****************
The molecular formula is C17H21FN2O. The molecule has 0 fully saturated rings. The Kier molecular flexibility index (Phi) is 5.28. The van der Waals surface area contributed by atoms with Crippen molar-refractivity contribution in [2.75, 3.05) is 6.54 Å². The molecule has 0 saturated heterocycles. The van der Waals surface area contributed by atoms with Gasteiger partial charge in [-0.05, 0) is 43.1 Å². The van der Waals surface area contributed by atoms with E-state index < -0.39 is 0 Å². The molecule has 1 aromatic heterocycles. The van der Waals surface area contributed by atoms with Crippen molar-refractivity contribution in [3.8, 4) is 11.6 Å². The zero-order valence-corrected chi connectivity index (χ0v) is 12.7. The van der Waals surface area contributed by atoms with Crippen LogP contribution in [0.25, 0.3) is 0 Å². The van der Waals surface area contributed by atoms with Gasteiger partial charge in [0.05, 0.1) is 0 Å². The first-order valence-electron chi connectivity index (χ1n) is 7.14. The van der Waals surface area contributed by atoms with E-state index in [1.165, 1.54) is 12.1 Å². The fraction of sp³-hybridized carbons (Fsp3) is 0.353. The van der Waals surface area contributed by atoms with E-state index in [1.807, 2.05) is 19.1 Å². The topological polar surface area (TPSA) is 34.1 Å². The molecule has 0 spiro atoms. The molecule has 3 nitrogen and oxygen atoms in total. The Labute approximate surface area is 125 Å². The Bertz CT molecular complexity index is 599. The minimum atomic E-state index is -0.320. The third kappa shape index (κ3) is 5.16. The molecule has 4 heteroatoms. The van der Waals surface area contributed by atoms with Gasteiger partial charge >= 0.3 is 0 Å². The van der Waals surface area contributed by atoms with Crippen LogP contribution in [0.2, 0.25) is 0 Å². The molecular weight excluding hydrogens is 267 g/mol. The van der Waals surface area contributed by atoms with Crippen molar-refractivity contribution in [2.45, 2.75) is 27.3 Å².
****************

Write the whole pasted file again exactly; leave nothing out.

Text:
The molecular formula is C17H21FN2O. The molecule has 0 fully saturated rings. The Kier molecular flexibility index (Phi) is 5.28. The van der Waals surface area contributed by atoms with Crippen molar-refractivity contribution in [2.75, 3.05) is 6.54 Å². The molecule has 0 saturated heterocycles. The van der Waals surface area contributed by atoms with Gasteiger partial charge in [-0.05, 0) is 43.1 Å². The van der Waals surface area contributed by atoms with E-state index < -0.39 is 0 Å². The molecule has 1 aromatic heterocycles. The van der Waals surface area contributed by atoms with Crippen molar-refractivity contribution in [3.8, 4) is 11.6 Å². The zero-order valence-corrected chi connectivity index (χ0v) is 12.7. The van der Waals surface area contributed by atoms with Crippen LogP contribution in [0.25, 0.3) is 0 Å². The van der Waals surface area contributed by atoms with Gasteiger partial charge in [0.05, 0.1) is 0 Å². The first-order valence-electron chi connectivity index (χ1n) is 7.14. The van der Waals surface area contributed by atoms with E-state index in [1.165, 1.54) is 12.1 Å². The fraction of sp³-hybridized carbons (Fsp3) is 0.353. The van der Waals surface area contributed by atoms with E-state index in [1.807, 2.05) is 19.1 Å². The topological polar surface area (TPSA) is 34.1 Å². The molecule has 0 spiro atoms. The molecule has 3 nitrogen and oxygen atoms in total. The Labute approximate surface area is 125 Å². The Bertz CT molecular complexity index is 599. The minimum atomic E-state index is -0.320. The third kappa shape index (κ3) is 5.16. The molecule has 4 heteroatoms. The van der Waals surface area contributed by atoms with Gasteiger partial charge >= 0.3 is 0 Å². The van der Waals surface area contributed by atoms with Crippen LogP contribution in [0.2, 0.25) is 0 Å². The molecular weight excluding hydrogens is 267 g/mol. The van der Waals surface area contributed by atoms with Crippen molar-refractivity contribution in [2.45, 2.75) is 27.3 Å².